BPI announces layoffs at corporate level
DAKOTA DUNES, SD – The bad news continues for employees of Beef Products Inc. (BPI) as the company announced layoffs at its corporate headquarters in Dakota Dunes, SD.
In addition to the 650 employees who will lose their jobs when BPI closes three plants May 25, at least 86 corporate employees will lose their jobs in areas such as accounting, logistics, engineering and human resources. The company said it also plans reductions at BPI’s machine shop/assembly facility in South Sioux City, Neb.
"We are deeply saddened by today's events," said Regina Roth, BPI co-founder. "This causes very personal heartache for us. We are not some big conglomerate, but a small family owned business. We personally know and have worked side by side with these people and our family business will never be the same with this loss."
BPI said it would support former corporate employees through severance packages and job assistance.
"Employees affected by today's announcement are being offered severance benefits, including continuation of their current pay for 60 days," said Rich Jochum, BPI’s corporate administrator. "We will also be working with other employers in the region and within our industry, as well as state and local agencies, to assist these employees in finding new employment.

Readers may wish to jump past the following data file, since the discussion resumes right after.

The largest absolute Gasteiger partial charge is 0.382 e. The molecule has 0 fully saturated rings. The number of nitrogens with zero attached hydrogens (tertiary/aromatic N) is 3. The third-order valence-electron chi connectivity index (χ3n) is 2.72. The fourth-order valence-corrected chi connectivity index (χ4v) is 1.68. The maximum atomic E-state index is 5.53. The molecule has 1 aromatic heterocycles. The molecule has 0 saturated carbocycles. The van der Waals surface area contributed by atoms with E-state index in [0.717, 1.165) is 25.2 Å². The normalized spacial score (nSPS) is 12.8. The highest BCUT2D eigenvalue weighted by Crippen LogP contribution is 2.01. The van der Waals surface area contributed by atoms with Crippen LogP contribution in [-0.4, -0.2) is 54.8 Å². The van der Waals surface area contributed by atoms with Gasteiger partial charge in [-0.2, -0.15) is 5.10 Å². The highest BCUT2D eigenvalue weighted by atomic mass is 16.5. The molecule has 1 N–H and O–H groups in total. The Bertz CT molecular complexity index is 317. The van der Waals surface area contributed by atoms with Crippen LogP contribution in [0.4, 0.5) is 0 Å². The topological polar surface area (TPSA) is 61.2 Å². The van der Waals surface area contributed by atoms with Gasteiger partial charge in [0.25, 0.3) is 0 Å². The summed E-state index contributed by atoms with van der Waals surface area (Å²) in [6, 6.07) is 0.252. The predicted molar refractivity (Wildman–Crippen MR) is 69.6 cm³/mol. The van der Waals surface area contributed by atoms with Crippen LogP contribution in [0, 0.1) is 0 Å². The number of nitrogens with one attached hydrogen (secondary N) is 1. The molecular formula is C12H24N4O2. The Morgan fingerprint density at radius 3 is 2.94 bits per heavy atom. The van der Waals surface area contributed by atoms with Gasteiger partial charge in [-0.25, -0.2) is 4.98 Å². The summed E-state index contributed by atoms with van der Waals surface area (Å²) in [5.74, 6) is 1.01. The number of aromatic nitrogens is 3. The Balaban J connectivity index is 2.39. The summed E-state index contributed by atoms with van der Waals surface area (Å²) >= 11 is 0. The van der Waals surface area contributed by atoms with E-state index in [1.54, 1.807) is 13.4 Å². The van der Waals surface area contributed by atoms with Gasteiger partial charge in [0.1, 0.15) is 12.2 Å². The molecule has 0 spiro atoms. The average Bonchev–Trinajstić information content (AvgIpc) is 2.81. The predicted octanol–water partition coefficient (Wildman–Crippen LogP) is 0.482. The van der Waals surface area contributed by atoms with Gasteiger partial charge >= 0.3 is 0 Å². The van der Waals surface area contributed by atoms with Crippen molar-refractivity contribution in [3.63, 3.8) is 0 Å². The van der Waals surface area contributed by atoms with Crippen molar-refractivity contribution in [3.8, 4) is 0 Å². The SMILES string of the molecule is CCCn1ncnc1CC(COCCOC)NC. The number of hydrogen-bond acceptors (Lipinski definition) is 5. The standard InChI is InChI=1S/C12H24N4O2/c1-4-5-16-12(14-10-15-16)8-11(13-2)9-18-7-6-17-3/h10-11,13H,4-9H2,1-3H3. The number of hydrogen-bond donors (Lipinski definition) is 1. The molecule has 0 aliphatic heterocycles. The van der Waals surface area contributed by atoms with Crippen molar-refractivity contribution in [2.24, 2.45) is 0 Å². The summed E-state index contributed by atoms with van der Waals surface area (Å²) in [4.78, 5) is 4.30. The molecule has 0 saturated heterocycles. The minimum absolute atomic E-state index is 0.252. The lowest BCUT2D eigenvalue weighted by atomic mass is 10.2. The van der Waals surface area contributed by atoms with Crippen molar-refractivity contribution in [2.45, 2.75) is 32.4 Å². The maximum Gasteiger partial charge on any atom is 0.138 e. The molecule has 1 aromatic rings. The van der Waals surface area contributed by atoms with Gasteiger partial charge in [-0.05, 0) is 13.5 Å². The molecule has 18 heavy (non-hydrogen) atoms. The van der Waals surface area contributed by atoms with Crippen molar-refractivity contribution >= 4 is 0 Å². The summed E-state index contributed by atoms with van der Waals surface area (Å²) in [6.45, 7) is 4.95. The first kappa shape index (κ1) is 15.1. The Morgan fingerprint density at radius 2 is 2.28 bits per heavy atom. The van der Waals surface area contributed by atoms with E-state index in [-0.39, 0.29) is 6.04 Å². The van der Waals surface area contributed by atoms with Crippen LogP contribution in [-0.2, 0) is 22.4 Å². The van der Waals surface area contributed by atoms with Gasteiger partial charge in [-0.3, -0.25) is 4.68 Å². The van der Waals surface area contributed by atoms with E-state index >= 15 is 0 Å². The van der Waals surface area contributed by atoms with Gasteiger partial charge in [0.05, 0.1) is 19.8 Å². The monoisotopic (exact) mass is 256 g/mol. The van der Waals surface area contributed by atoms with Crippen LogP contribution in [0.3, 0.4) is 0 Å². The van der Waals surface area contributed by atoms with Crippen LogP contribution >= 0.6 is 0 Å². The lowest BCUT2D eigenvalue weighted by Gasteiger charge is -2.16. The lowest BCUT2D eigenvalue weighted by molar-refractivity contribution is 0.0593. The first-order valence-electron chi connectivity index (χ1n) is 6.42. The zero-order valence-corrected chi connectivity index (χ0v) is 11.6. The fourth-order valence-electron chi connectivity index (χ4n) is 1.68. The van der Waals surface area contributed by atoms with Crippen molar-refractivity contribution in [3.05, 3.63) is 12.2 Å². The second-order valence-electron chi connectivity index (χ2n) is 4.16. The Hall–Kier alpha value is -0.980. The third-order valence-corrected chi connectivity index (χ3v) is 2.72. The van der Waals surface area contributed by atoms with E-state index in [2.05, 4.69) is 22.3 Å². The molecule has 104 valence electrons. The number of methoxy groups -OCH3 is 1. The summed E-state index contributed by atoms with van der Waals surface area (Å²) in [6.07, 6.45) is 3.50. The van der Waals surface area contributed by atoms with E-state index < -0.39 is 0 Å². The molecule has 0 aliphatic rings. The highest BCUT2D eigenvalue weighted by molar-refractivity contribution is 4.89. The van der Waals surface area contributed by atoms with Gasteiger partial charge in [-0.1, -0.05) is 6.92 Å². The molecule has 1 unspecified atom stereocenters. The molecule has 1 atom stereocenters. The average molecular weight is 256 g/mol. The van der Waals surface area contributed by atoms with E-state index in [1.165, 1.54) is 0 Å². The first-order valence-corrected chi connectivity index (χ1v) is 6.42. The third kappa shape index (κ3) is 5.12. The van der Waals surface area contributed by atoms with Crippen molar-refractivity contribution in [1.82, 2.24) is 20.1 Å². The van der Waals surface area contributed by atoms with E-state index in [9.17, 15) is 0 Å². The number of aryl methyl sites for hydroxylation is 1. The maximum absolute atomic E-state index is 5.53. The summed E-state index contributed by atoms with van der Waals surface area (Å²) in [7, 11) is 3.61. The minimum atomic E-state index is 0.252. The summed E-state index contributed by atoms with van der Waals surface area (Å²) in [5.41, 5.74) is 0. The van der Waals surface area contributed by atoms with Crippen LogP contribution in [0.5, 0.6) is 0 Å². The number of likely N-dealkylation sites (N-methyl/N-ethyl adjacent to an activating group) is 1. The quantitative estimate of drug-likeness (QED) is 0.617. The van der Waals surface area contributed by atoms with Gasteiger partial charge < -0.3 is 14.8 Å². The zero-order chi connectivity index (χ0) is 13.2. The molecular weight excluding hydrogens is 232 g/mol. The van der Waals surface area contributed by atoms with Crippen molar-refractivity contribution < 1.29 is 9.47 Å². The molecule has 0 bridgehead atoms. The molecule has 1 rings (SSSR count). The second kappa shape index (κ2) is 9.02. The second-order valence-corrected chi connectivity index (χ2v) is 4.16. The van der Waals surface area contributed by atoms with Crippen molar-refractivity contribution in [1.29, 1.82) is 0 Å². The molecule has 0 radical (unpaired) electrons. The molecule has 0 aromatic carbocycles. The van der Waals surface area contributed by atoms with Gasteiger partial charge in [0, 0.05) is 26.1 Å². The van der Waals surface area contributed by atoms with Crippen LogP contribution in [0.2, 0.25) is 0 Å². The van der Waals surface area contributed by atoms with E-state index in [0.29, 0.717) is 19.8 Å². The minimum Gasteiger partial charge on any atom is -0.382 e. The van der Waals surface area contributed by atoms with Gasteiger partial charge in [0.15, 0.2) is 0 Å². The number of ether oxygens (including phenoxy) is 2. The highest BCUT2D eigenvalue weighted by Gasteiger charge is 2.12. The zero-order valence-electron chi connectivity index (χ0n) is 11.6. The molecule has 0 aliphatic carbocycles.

“Based on the level of dedication, commitment and capability our employees possess or demonstrate, we are confident that any number of other employers will be anxious to make them part of their team," he said.
Operations will continue at South Sioux City at a reduced capacity while the company continues to restore consumer confidence in lean finely textured beef.
"For the last thirty years, we have dedicated ourselves to producing the safest, highest-quality, all-natural lean beef that has been enjoyed by millions of Americans, and we continue to stand by our product as 100 percent safe, wholesome and nutritious," said Eldon Roth, BPI co-founder and inventor of much of the technology utilized by BPI. "We're convinced that consumer demand for our high quality lean beef will return."